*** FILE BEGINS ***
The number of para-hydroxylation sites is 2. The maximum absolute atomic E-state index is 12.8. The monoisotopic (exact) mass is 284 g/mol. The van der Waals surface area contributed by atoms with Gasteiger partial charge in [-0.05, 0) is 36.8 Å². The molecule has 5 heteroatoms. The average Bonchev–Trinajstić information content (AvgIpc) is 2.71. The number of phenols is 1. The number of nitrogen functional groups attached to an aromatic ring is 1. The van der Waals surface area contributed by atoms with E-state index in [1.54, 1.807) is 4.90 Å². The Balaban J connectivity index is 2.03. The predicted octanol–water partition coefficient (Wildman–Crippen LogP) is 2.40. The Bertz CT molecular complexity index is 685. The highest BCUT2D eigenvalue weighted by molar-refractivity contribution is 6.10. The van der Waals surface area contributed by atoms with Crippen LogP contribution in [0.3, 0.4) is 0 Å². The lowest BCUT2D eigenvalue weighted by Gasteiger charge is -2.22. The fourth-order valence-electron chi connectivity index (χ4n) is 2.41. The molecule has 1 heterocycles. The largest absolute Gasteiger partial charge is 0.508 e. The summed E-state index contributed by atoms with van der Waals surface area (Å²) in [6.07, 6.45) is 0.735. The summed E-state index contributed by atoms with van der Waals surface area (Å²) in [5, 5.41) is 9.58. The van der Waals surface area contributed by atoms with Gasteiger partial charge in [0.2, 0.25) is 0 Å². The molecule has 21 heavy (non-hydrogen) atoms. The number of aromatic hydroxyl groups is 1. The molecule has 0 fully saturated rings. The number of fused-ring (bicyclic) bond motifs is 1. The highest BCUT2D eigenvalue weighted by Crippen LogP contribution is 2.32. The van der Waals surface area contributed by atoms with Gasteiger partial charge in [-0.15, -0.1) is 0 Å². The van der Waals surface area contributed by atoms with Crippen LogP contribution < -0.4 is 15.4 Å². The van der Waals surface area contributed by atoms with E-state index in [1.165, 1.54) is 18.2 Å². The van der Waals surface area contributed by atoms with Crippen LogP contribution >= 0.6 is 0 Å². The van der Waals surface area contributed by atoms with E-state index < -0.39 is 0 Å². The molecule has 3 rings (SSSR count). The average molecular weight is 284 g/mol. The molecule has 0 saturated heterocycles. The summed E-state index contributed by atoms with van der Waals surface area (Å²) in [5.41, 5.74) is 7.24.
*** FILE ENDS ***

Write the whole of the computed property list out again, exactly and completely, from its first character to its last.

The number of para-hydroxylation sites is 2. The maximum absolute atomic E-state index is 12.8. The monoisotopic (exact) mass is 284 g/mol. The van der Waals surface area contributed by atoms with Gasteiger partial charge in [-0.05, 0) is 36.8 Å². The molecule has 5 heteroatoms. The average Bonchev–Trinajstić information content (AvgIpc) is 2.71. The number of phenols is 1. The number of nitrogen functional groups attached to an aromatic ring is 1. The van der Waals surface area contributed by atoms with E-state index in [1.54, 1.807) is 4.90 Å². The Balaban J connectivity index is 2.03. The predicted octanol–water partition coefficient (Wildman–Crippen LogP) is 2.40. The Bertz CT molecular complexity index is 685. The highest BCUT2D eigenvalue weighted by molar-refractivity contribution is 6.10. The van der Waals surface area contributed by atoms with Crippen LogP contribution in [0.3, 0.4) is 0 Å². The lowest BCUT2D eigenvalue weighted by Gasteiger charge is -2.22. The fourth-order valence-electron chi connectivity index (χ4n) is 2.41. The molecule has 1 heterocycles. The largest absolute Gasteiger partial charge is 0.508 e. The summed E-state index contributed by atoms with van der Waals surface area (Å²) in [6.07, 6.45) is 0.735. The summed E-state index contributed by atoms with van der Waals surface area (Å²) in [5, 5.41) is 9.58. The van der Waals surface area contributed by atoms with Gasteiger partial charge in [0.2, 0.25) is 0 Å². The molecule has 21 heavy (non-hydrogen) atoms. The number of aromatic hydroxyl groups is 1. The molecule has 0 fully saturated rings. The number of fused-ring (bicyclic) bond motifs is 1. The highest BCUT2D eigenvalue weighted by Crippen LogP contribution is 2.32. The van der Waals surface area contributed by atoms with Gasteiger partial charge in [-0.15, -0.1) is 0 Å². The van der Waals surface area contributed by atoms with Crippen LogP contribution < -0.4 is 15.4 Å². The van der Waals surface area contributed by atoms with E-state index in [1.165, 1.54) is 18.2 Å². The van der Waals surface area contributed by atoms with Crippen LogP contribution >= 0.6 is 0 Å². The van der Waals surface area contributed by atoms with E-state index < -0.39 is 0 Å². The molecule has 3 rings (SSSR count). The average molecular weight is 284 g/mol. The molecule has 0 saturated heterocycles. The summed E-state index contributed by atoms with van der Waals surface area (Å²) in [5.41, 5.74) is 7.24.